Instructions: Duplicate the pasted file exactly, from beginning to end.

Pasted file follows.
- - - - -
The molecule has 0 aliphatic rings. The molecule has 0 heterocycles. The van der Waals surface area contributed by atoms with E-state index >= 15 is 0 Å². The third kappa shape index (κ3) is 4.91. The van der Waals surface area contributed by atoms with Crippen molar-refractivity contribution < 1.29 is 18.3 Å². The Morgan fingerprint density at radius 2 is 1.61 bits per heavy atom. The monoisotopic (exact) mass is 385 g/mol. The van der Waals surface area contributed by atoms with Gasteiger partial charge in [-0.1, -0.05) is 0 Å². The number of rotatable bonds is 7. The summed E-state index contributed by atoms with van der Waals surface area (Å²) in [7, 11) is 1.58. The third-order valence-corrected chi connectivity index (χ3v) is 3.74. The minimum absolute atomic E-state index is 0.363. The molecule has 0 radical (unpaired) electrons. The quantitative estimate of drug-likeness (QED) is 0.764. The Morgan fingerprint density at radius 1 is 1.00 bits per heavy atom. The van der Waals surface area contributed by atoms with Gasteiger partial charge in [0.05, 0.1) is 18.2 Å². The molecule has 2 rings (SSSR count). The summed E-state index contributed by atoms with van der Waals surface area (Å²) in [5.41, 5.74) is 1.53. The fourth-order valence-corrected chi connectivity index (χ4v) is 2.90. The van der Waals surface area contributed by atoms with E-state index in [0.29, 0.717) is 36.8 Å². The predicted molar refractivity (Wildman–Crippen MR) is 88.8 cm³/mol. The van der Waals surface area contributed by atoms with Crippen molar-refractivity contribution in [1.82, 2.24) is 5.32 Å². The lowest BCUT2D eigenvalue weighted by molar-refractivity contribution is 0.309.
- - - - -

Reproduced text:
The molecule has 0 aliphatic rings. The molecule has 0 heterocycles. The van der Waals surface area contributed by atoms with E-state index >= 15 is 0 Å². The third kappa shape index (κ3) is 4.91. The van der Waals surface area contributed by atoms with Crippen molar-refractivity contribution < 1.29 is 18.3 Å². The Morgan fingerprint density at radius 2 is 1.61 bits per heavy atom. The monoisotopic (exact) mass is 385 g/mol. The van der Waals surface area contributed by atoms with Gasteiger partial charge in [-0.1, -0.05) is 0 Å². The number of rotatable bonds is 7. The summed E-state index contributed by atoms with van der Waals surface area (Å²) in [7, 11) is 1.58. The third-order valence-corrected chi connectivity index (χ3v) is 3.74. The minimum absolute atomic E-state index is 0.363. The molecule has 0 radical (unpaired) electrons. The quantitative estimate of drug-likeness (QED) is 0.764. The Morgan fingerprint density at radius 1 is 1.00 bits per heavy atom. The van der Waals surface area contributed by atoms with Gasteiger partial charge in [0.05, 0.1) is 18.2 Å². The molecule has 2 rings (SSSR count). The summed E-state index contributed by atoms with van der Waals surface area (Å²) in [5.41, 5.74) is 1.53. The fourth-order valence-corrected chi connectivity index (χ4v) is 2.90. The van der Waals surface area contributed by atoms with E-state index in [0.29, 0.717) is 36.8 Å². The predicted molar refractivity (Wildman–Crippen MR) is 88.8 cm³/mol. The van der Waals surface area contributed by atoms with Crippen molar-refractivity contribution in [1.82, 2.24) is 5.32 Å². The lowest BCUT2D eigenvalue weighted by molar-refractivity contribution is 0.309.